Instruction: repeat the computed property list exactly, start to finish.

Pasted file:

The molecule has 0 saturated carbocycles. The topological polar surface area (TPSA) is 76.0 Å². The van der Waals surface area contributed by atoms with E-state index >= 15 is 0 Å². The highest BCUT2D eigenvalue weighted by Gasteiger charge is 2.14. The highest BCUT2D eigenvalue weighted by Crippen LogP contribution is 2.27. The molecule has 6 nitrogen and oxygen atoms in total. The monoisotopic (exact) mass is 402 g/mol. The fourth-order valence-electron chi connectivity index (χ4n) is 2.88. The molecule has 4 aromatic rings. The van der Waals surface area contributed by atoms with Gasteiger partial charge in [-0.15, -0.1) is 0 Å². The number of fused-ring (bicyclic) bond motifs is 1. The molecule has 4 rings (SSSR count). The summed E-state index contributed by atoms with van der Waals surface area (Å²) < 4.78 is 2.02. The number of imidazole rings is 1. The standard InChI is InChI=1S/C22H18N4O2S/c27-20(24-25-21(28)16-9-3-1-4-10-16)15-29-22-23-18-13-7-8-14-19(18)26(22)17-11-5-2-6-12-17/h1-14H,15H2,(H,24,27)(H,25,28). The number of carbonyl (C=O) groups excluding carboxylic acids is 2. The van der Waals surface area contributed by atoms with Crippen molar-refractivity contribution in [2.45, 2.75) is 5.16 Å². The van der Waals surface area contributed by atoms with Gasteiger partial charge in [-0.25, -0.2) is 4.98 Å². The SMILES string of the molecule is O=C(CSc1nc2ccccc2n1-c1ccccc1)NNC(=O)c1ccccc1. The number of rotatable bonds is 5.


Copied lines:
The molecule has 0 saturated carbocycles. The topological polar surface area (TPSA) is 76.0 Å². The van der Waals surface area contributed by atoms with E-state index >= 15 is 0 Å². The highest BCUT2D eigenvalue weighted by Gasteiger charge is 2.14. The highest BCUT2D eigenvalue weighted by Crippen LogP contribution is 2.27. The molecule has 6 nitrogen and oxygen atoms in total. The monoisotopic (exact) mass is 402 g/mol. The fourth-order valence-electron chi connectivity index (χ4n) is 2.88. The molecule has 4 aromatic rings. The van der Waals surface area contributed by atoms with Gasteiger partial charge in [-0.15, -0.1) is 0 Å². The number of fused-ring (bicyclic) bond motifs is 1. The molecule has 4 rings (SSSR count). The summed E-state index contributed by atoms with van der Waals surface area (Å²) < 4.78 is 2.02. The number of imidazole rings is 1. The standard InChI is InChI=1S/C22H18N4O2S/c27-20(24-25-21(28)16-9-3-1-4-10-16)15-29-22-23-18-13-7-8-14-19(18)26(22)17-11-5-2-6-12-17/h1-14H,15H2,(H,24,27)(H,25,28). The number of carbonyl (C=O) groups excluding carboxylic acids is 2. The van der Waals surface area contributed by atoms with Crippen molar-refractivity contribution in [2.45, 2.75) is 5.16 Å². The van der Waals surface area contributed by atoms with Gasteiger partial charge in [-0.25, -0.2) is 4.98 Å². The SMILES string of the molecule is O=C(CSc1nc2ccccc2n1-c1ccccc1)NNC(=O)c1ccccc1. The number of rotatable bonds is 5.